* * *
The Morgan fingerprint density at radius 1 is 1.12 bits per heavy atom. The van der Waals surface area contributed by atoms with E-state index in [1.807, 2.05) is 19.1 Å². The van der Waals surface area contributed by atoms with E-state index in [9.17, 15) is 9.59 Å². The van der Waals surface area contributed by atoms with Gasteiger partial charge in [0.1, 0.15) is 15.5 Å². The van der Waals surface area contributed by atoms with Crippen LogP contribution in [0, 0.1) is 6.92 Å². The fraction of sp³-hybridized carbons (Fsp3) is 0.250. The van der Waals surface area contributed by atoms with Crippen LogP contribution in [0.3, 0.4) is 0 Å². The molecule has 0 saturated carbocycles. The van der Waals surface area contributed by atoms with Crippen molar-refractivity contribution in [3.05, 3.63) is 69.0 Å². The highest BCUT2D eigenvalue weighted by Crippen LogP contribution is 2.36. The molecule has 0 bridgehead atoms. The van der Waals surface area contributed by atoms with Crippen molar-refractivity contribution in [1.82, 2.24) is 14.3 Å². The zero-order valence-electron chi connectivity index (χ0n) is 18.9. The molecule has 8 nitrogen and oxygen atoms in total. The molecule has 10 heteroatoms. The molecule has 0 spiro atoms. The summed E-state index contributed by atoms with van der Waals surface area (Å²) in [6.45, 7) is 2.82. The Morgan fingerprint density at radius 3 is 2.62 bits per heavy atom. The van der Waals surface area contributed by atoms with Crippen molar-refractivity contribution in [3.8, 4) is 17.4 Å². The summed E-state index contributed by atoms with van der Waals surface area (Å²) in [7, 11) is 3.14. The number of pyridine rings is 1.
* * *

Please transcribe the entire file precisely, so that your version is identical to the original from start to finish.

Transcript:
The Morgan fingerprint density at radius 1 is 1.12 bits per heavy atom. The van der Waals surface area contributed by atoms with E-state index in [1.807, 2.05) is 19.1 Å². The van der Waals surface area contributed by atoms with E-state index in [9.17, 15) is 9.59 Å². The van der Waals surface area contributed by atoms with Gasteiger partial charge in [0.1, 0.15) is 15.5 Å². The van der Waals surface area contributed by atoms with Crippen LogP contribution in [0, 0.1) is 6.92 Å². The fraction of sp³-hybridized carbons (Fsp3) is 0.250. The van der Waals surface area contributed by atoms with Crippen LogP contribution in [0.3, 0.4) is 0 Å². The molecule has 0 saturated carbocycles. The van der Waals surface area contributed by atoms with Crippen molar-refractivity contribution in [3.05, 3.63) is 69.0 Å². The highest BCUT2D eigenvalue weighted by Crippen LogP contribution is 2.36. The molecule has 0 bridgehead atoms. The van der Waals surface area contributed by atoms with Crippen molar-refractivity contribution in [1.82, 2.24) is 14.3 Å². The zero-order valence-electron chi connectivity index (χ0n) is 18.9. The molecule has 8 nitrogen and oxygen atoms in total. The molecule has 10 heteroatoms. The molecule has 0 spiro atoms. The summed E-state index contributed by atoms with van der Waals surface area (Å²) in [6.45, 7) is 2.82. The Morgan fingerprint density at radius 3 is 2.62 bits per heavy atom. The van der Waals surface area contributed by atoms with Crippen molar-refractivity contribution in [3.8, 4) is 17.4 Å². The summed E-state index contributed by atoms with van der Waals surface area (Å²) in [7, 11) is 3.14. The number of pyridine rings is 1.